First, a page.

Scott Neuman

Scott Neuman works as a Digital News writer and editor, handling breaking news and feature stories for NPR.org. Occasionally he can be heard on-air reporting on stories for Newscasts and has done several radio features since he joined NPR in April 2007, as an editor on the Continuous News Desk.

Neuman brings to NPR years of experience as an editor and reporter at a variety of news organizations and based all over the world. For three years in Bangkok, Thailand, he served as an Associated Press Asia-Pacific desk editor. From 2000-2004, Neuman worked as a Hong Kong-based Asia editor and correspondent for The Wall Street Journal. He spent the previous two years as the international desk editor at the AP, while living in New York.

As the United Press International's New Delhi-based correspondent and bureau chief, Neuman covered South Asia from 1995-1997. He worked for two years before that as a freelance radio reporter in India, filing stories for NPR, PRI and the Canadian Broadcasting System. In 1991, Neuman was a reporter at NPR Member station WILL in Champaign-Urbana, IL. He started his career working for two years as the operations director and classical music host at NPR member station WNIU/WNIJ in DeKalb/Rockford, IL.

Reporting from Pakistan immediately following the September 11, 2001 attacks, Neuman was part of the team that earned the Pulitzer Prize awarded to The Wall Street Journal for overall coverage of 9/11 and the aftermath. Neuman shared in several awards won by AP for coverage of the December 2004 Asian tsunami.

A graduate from Purdue University, Neuman earned a Bachelor's degree in communications and electronic journalism.

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4:29pm

Fri February 14, 2014
The Two-Way

Feds Clear Banks To Do Business With Budding Pot Industry

A bag of marijuana being prepared for sale sits next to a money jar at BotanaCare in Northglenn, Colorado, in this file photo taken on December 31, 2013.
Rick Wilking Reuters/Landov

The federal government on Friday issued guidelines for banks seeking to do business with the legal marijuana industry, stopping short of a blanket immunity for them, but strongly indicating that prosecutions for such crimes as money laundering would be unlikely.

NPR's Yuki Noguchi reports that the Department of Justice and Treasury Department on Friday sought to "clarify rules for banks trying to navigate the murky legal waters of the marijuana business. Murky, because pot is legal in a growing number of states, but remains illegal under federal law."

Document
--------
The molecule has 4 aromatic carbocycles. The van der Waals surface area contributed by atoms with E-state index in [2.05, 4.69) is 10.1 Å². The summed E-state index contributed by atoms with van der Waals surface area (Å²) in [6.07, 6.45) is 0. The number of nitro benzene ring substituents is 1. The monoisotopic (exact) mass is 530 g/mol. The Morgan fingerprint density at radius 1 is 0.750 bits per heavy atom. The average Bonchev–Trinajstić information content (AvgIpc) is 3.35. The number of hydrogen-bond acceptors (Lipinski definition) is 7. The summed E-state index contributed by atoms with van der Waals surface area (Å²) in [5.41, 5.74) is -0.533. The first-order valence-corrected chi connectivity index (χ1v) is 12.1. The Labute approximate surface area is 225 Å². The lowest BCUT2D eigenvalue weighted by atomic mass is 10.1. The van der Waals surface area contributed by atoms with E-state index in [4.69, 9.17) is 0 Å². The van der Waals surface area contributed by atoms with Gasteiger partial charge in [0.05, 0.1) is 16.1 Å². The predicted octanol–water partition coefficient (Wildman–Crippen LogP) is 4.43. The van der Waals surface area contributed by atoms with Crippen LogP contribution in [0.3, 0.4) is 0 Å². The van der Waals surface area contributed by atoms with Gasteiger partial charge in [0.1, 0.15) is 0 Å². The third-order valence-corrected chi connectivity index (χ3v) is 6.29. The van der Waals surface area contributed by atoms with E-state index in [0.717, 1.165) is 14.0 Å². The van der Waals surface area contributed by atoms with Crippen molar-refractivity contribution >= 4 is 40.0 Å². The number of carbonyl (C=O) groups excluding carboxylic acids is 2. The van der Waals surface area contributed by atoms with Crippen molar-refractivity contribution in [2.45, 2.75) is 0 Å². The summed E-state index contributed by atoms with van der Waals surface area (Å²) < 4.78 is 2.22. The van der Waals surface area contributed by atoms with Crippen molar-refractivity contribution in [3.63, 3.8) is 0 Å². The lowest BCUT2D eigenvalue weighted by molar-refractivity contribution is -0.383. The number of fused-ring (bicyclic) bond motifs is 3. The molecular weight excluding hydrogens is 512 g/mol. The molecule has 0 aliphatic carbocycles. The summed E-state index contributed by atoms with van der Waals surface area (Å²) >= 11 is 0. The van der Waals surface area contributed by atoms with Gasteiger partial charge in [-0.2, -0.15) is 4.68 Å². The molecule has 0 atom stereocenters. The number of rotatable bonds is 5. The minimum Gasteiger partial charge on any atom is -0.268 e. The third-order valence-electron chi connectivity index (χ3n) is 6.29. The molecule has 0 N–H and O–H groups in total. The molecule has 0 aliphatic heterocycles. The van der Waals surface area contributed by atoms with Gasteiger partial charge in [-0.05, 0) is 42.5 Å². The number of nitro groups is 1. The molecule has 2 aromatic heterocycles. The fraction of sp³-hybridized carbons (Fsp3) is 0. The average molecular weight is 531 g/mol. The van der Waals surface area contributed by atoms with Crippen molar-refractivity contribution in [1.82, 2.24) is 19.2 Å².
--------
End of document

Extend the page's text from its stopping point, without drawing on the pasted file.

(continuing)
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1:11pm

Fri February 14, 2014
The Two-Way

Make It A Grande: Mammoth Tusk Find Likely Seattle's Largest

Plumber apprentice Joe Wells touching what Burke Museum officials believe is the largest, most intact mammoth tusk, ever found in the region.
Uncredited AP

The tusk from a mammoth that lived 16,000 years ago in the Seattle area unearthed earlier this week appears to be the largest, most intact ever found in the region.

It's thought to be from a Columbian mammoth, a subgroup of woolly mammoths, and is considered to be a pretty rare find. Construction workers stumbled on it as they were digging the foundation for an apartment complex in the city's South Lake Union neighborhood.

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10:56am

Fri February 14, 2014
The Two-Way

Shiny And New: World's Largest Solar Plant Opens In California

Originally published on Mon February 17, 2014 2:41 pm

NRG celebrates the future of solar energy at the grand opening of the Ivanpah Solar Electric Generating System on Thursday in Nipton, Calif.
Jeff Bottari Invision for NRG

The world's largest solar power plant, made up of thousands of mirrors focusing the sun's energy, has officially started operations in the Mojave Desert, just inside southeastern California near the border with Nevada.

The $2.2 billion, 400-megawatt Ivanpah Solar Electric Generating System, which covers 5 square miles and has three 40-story towers where the light is focused, is a joint project by NRG Energy, Google and BrightSource Energy. The project received a $1.6 billion federal loan guarantee.

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10:19am

Fri February 14, 2014
The Two-Way

Dozens Hurt In Massive Pileup On Pennsylvania Turnpike

Originally published on Fri February 14, 2014 4:25 pm